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was a duckthat inside the duck was a golden
eggand that inside the golden egg was his
(the magician's) entire strength. All this
information was given to the princess, under
the most solemn promise of secresy, and
therefore, says the satirical Sclavonic chronicler,
she communicated it to the sage, whose
course of action was now prompt enough.
He went to the wood, he found the tree, he
shot the deer, he extricated the duck, he
extracted the egg, all in proper House-that-
Jack-built order, and by sucking the egg
terminated the power of the little magician.
The princess was set at liberty; the Sun-horse
was taken home to his proper country, much
to the delight of the inhabitants; and the
king offered the sage half his kingdom as a
reward. But, the sage slapped his hand on
his heart, in the most heroic fashion, and
saying that he preferred his little hut and
his big book to all the kingdoms in the world,
stalked out of the court in a high state of
complacency.

So, if our readers want to fit a moral to
this Slovack rigmarole, they may, if they
please, take the good old maxim, " Virtue is
its own reward."

FAIR-TIME AT LEIPSIC.

"HAVE you a lodging for the night, friend?"
enquires a kind voice near me, speaking to my
very thoughts.

"No. I am a stranger in Leipsic."

"And your herberg ?" (House of call.)

"I know nothing of it."

The enquirer is a little man with a thin
face, and a voice which might be disagreeable,
were it not mellowed by good nature. He
tells me, then, that he is a jewel-case maker,
and has no doubt that I shall find a ready
shelter in the herberg of his trade till the
morning, if I am willing to accept of it. It is
in the little churchyard. In spite of this
ominous direction I shake the good man
heartily by the hand, and, although I lose
him in the darkness and confusion of the
railway-station, cling mentally to the little
churchyard as a passport to peace and rest.
I don't know how it is that I escape
interrogation by the police, but once out of the
turmoil of the crowd, I find myself wandering
by a deep ditch, and the shadowy outline
of a high wall, seeking in vain amid the
drizzling mist for one of the gates of the city.
When almost hopeless of success, a welcome
voice enquires my destination; and, under the
guidance of a worthy Saxon, I find myself in
Kleine Kirche Hof at last. There is the
herberg in question, but with no light
welcoming aspectfor it is already ten
o'clock, and its guests are all in bed.
Dripping with rain, and with a rueful aspect, I
prefer my request for a lodging. The ''vater"
looks dubiously at me out of the corner of
one eye, till having inspected my passport,
he brightens up a little, and thinks he can
find me a bed, but cannot break through
the rules of his house so far as to give me
any supper. It is too late.

Lighting a small lanthorn he leads the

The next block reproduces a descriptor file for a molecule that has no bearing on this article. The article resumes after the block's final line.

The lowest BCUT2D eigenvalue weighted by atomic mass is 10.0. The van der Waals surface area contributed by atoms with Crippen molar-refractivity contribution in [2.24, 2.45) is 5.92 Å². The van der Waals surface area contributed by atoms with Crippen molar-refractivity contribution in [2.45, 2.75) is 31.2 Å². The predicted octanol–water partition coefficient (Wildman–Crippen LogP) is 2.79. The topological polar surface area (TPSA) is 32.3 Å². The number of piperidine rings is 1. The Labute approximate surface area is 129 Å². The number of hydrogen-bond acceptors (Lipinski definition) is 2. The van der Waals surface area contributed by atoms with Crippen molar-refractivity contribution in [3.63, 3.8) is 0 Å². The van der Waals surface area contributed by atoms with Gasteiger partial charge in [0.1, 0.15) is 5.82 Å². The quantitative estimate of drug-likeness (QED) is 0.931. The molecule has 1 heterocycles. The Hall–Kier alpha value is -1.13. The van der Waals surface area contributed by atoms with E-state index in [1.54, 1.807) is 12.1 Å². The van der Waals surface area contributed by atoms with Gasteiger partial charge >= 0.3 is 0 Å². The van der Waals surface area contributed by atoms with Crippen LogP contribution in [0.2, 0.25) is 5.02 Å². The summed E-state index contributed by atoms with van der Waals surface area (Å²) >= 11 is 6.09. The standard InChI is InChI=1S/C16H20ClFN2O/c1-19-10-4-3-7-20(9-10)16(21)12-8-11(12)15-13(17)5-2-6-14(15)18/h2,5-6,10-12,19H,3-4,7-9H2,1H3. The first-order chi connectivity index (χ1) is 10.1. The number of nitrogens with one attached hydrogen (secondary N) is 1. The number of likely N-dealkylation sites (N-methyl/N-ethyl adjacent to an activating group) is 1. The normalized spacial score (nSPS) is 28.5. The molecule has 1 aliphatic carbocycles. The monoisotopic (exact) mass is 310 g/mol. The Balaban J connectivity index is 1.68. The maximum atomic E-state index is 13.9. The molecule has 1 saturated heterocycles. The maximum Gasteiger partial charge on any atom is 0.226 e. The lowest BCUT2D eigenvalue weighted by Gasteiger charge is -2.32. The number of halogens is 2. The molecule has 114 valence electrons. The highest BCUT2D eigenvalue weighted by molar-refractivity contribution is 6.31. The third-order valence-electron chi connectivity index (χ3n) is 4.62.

way across a stone-paved yard, and opening
one leaf of the folding-doors of a
stable at its upper end, inducts me at
once into the interior. It also is paved
with stones, is small, and is nearly
choked up with five or six bedsteads. The
vater points to one which happily is as yet
untenanted, and says, "Now, make haste,
will you ? I can't stop here all night." Before
I have time to scramble into bed we are
already in darkness, and no sooner is the door
closed than my bed-fellows, who seemed all
fast asleep a moment before, open a rattling
fire of enquiries as to my parentage, birthplace,
trade, and general condition; and having
satisfied all this amiable questioning we fall
asleep.

We turn our waking eyes upon a miserable
glimmering which finds its way through
the wooden bars of our stable-door; but it
tells us of morning, of life, and of hope, and
we rise with a bound, and are as brisk as
bees in our summary toilet. With a dry crust
of bread and a cup of coffee, we are fortified
for our morning's work. I have a letter of
introduction upon Herr Herzlich of the
Brühl, at the sign of the Golden Horn,
between the White Lamb and the Brass
Candlestick.

Every house in Leipsic has its sign, and
the numbers run uninterruptedly through
the whole city, as in most German towns, so
that, the Clown's old joke of "Number One,
London," if applied to them, would be no
joke at all. I leave the gloomy precincts of
little churchyard, and descending a slight
incline over a pebbly, irregular pavement, with
scarcely a sign of footpath, arrive at the lower
end of the Brühl. There is a murmur of
business about the place, for this is the first
week of the Easter Fair, but there are none
of those common sounds usually associated
with the name to English ears. No braying
of trumpets, clashing of symbols, or hoarse
groaning of gongs; no roaring through
broad-mouthed horns, smacking of canvas, or
pattering of incompetent rifles. All these
vulgar noises belonging to a fair, are
banished out of the gates of the city: which
is itself deeply occupied with sober, earnest
trading.

Leipsic has the privilege of holding three
markets in the year. The first, because the
most important, is called the Ostermesse, or
Easter Fair, and commences on Jubilee
Sunday after Easter. It continues for three
weeks, and is the great cloth market of the
year. The second begins on the Sunday after
St. Michael, and is called Michialismesse. It is
the great book fair, is also of three weeks'
duration, and dates, as does the Easter Fair,
from the end of the twelfth century. The
New Year's Fair commences on the First of

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